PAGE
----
4 – Understanding Microsoft Virtualization Solutions

Understanding Microsoft Virtualization Solutions

If you want to learn more about latest Microsoft virtualisation technologies, so that you can differentiate your Hyper-V from your Remote Desktop Services, then this’s the job.

It covers Microsoft Virtual Desktop Infrastructure, Application Virtualization 4.5, Enterprise Desktop Virtualization, Windows Virtual PC and Windows XP Mode, System Center Virtual Machine Manager 2008, and Microsoft’s private and public cloud computing platforms including Windows Azure.

5 – Own Your Future: Update Your Skills with Resources and Career Ideas from Microsoft

Own Your Future Update Your Skills with Resources and Career Ideas from Microsoft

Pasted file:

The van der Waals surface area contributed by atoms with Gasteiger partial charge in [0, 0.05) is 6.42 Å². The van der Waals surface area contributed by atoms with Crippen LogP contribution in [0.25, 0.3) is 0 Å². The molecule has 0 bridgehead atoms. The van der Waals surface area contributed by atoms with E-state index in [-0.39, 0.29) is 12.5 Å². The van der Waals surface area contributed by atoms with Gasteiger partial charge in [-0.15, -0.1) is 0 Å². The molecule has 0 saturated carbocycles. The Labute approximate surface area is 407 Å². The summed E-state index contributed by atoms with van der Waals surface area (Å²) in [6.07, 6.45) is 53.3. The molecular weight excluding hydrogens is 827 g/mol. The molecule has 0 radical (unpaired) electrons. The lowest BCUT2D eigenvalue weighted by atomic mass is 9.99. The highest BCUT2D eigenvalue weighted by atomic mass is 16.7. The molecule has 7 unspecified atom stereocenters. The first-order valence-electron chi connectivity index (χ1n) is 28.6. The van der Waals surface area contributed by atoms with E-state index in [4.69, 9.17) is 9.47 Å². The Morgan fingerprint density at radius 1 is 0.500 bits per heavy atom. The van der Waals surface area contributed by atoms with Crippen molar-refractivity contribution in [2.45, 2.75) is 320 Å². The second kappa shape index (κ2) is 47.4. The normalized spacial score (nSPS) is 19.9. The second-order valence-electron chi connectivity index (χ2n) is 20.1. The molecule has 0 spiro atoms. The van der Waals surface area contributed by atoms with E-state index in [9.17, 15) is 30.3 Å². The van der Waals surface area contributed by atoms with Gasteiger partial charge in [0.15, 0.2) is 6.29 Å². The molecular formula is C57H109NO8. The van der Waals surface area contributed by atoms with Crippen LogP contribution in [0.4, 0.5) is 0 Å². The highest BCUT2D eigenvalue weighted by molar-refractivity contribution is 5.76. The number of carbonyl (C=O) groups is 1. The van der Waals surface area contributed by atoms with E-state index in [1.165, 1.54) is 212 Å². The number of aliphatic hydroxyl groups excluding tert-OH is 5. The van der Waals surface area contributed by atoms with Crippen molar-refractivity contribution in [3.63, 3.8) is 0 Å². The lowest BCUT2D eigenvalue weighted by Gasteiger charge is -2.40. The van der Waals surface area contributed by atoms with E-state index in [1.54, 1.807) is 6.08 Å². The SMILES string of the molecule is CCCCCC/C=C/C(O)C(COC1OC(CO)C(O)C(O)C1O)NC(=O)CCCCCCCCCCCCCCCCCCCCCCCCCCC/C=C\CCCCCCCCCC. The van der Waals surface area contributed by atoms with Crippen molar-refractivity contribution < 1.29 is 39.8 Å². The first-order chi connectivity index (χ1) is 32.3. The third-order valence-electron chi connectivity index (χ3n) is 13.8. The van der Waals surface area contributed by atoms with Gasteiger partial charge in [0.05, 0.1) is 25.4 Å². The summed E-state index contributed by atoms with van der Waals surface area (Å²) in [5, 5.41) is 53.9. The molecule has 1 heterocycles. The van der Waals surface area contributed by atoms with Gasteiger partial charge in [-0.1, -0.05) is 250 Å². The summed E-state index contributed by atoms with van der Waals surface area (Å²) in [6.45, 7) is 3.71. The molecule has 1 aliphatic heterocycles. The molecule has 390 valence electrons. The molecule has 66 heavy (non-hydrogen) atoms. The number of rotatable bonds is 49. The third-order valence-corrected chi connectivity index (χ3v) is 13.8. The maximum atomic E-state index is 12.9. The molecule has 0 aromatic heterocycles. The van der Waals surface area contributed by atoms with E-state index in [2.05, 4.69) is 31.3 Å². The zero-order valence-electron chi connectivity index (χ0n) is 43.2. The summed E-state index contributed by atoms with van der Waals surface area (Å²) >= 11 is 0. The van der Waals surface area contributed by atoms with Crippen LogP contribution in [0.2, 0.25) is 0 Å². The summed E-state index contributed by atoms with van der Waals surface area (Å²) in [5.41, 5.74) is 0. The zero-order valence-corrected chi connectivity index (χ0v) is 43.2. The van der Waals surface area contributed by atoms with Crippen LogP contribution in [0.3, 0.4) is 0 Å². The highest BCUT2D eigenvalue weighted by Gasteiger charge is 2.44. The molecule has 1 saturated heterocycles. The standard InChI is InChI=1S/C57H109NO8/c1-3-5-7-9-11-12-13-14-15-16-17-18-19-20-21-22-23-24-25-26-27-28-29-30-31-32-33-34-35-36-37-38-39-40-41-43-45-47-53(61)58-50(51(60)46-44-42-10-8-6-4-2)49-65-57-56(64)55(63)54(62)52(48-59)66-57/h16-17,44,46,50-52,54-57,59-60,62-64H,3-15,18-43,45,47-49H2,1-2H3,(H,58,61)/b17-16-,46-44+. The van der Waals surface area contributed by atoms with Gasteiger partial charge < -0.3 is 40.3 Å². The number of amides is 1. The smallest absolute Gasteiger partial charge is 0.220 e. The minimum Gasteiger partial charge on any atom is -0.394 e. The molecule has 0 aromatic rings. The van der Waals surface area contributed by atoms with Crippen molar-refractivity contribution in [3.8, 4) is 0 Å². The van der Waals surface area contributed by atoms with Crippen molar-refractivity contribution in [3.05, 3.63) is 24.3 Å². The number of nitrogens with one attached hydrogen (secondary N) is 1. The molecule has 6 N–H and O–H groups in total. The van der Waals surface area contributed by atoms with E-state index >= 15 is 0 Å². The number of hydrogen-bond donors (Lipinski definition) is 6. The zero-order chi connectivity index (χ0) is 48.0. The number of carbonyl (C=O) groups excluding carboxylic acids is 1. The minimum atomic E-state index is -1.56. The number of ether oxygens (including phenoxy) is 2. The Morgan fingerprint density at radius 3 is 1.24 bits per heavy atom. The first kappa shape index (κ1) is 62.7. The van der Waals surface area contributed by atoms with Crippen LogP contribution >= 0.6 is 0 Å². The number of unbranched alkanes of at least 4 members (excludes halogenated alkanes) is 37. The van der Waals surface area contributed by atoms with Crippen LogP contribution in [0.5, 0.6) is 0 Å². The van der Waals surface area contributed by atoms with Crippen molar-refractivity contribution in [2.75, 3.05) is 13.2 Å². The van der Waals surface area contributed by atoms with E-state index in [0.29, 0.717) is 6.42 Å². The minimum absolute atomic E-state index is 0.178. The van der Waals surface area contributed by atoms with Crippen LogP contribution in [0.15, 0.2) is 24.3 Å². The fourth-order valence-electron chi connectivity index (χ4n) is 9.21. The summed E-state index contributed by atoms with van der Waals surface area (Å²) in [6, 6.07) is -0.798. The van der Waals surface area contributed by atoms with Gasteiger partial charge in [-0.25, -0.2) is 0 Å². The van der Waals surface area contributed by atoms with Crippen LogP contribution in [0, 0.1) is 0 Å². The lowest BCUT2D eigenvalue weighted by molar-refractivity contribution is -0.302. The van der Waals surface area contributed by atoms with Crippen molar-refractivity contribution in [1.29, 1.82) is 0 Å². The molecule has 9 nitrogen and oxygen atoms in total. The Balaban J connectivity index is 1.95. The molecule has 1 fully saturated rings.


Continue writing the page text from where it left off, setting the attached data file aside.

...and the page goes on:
In this book, students will find a wealth of Microsoft resources they can use to identify the technology skills they need, and gather knowledge and experience to help them take charge of their careers.

Here at Microsoft, we care about students’ career success and hope these resources will open doors to learning that will lead them to better opportunities and a deeper understanding of the way technology continues to change and improve the ways people work—both here in the U.S. and around the world.

6 – Introducing Windows Server 2008 R2

Introducing Windows Server 2008 R2

This book is targeted primarily at Windows server administrators who are responsible for hands-on deployment and day-to-day management of Windows-based servers for large organizations. Windows server administrators manage file and print servers, network infrastructure servers, Web servers, and IT application servers.

They use graphical administration tools as their primary interface but also use Windows PowerShell commandlets and occasionally write Windows PowerShell scripts for routine tasks and bulk operations. They conduct most server management tasks remotely by using Terminal Server or administration tools installed on their local workstation.

7 – First Look Microsoft Office 2010